Brig. Gen. H.R. McMaster’s Task Force Shafafiyat (Dari for “transparency”) is building and will put in place an integrated plan to tackle corruption in the Afghan government, largely circumventing individual leaders. Lieut. Gen. Bill Caldwell’s Herculean effort to train the Afghan military aims to “thicken” Afghan forces and deny sanctuaries within Afghanistan, slowly changing the perception of the fight among Afghans from what is essentially a civil conflict to a war against invaders trained by the Pakistani secret service.
The military is, believe it or not, winning in the Helmand, Kandahar, and other provinces where they have left the FOB’s and at (sic) embedded in with the population. In the big scheme of things running the Taliban out of their southern hunting grounds is not going to solve that many problems. But if we concentrate on the military while continuing to fund and lavish attention of (sic) the Major Crimes Task Force while never deviating from our anti corruption message we could end up finding an acceptable endstate. Doing that requires solid vision, leadership, and planning from on high and that is currently a bridge too far for our national command authority.
Here’s the video of Monday’s Defining Success in Afghanistan panel discussion at American Enterprise Institute. I watched it live and thought it very informative and thought provoking – whether you completely agree with a particular view on the war or not.
Pay particular attention to GEN. Keane at around the one hour mark. His explanation of the differences between Iraq and Afghanistan (urban versus rural insurgency) and how to think about safe havens and sanctuary in the context of Afghanistan is very interesting.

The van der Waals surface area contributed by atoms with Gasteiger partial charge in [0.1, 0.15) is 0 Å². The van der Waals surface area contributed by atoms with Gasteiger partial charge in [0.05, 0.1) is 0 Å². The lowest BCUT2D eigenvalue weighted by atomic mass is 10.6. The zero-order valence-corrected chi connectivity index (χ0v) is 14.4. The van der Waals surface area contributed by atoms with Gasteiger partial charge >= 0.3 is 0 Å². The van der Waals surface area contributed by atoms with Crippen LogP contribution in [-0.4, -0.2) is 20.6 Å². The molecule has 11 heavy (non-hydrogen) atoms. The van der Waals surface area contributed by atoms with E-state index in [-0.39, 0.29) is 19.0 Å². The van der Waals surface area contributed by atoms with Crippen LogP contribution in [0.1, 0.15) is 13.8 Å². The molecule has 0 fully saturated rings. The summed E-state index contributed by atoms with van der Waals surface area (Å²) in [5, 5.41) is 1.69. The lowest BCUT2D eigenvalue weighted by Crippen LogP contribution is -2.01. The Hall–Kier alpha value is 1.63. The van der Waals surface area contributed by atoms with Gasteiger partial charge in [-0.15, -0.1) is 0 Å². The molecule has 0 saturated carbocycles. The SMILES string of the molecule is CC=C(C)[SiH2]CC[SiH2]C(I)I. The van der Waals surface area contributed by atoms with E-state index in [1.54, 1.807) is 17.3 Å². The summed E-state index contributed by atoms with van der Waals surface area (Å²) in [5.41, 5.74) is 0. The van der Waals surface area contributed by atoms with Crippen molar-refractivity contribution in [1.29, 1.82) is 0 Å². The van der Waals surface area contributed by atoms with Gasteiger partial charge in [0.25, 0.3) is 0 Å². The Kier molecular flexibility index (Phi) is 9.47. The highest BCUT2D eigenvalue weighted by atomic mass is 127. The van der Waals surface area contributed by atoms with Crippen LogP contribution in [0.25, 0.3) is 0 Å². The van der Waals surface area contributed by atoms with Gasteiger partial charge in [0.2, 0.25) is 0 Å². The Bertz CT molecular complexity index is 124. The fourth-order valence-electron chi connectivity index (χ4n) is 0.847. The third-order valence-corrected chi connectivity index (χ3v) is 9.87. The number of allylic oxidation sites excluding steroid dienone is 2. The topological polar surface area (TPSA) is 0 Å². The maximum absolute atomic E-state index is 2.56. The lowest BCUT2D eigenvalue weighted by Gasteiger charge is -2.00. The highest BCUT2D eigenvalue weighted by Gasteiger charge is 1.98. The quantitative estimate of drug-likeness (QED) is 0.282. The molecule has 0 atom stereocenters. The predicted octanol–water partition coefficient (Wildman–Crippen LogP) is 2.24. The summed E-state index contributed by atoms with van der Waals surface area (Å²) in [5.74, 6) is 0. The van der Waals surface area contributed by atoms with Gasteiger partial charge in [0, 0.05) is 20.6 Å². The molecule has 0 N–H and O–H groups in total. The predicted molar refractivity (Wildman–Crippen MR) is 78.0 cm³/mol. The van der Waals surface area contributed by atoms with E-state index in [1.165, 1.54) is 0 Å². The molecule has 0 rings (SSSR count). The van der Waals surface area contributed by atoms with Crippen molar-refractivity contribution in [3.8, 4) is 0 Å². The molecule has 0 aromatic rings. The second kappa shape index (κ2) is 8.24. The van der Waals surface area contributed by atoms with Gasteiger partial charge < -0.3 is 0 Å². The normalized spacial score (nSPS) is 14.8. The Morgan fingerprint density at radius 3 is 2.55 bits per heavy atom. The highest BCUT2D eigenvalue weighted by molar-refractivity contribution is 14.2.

This paper presents a scenario for resolution of the Afghan conflict in a manner that achieves U.S. objectives in Afghanistan. This scenario takes the current U.S. approach as the starting point and adds 1) a more detailed theory of the conflict that highlights the political effects that must be achieved; 2) emphasis on bottom-up measures that can produce momentum in the short term, and 3) a political diplomatic strategy embraced and pursued in concert by the Afghan government, the United States and key international partners. Finally, the paper identifies requirements for a smaller follow-on military force to pave the way for a long-term advisory and assistance effort.
UPDATE: I was actually very surprised at how similar the insurgent situation in OEF is to OIF (3-5 years ago). Reading through reports and listening to discussions, it was like deja-vu. I read/heard the same discussions and arguments I remember hearing in OIF years ago. Many of the same TTPs are being implemented – SLOWLY – in OEF and they are working. But, just like years ago in OIF, there are people who don’t believe these concepts will work. They will, I guarantee you, but not without the senior leadership implementing them. – commenter Todd at this SWJ thread. His comments are incredibly educational. I encourage you to read the entire comment.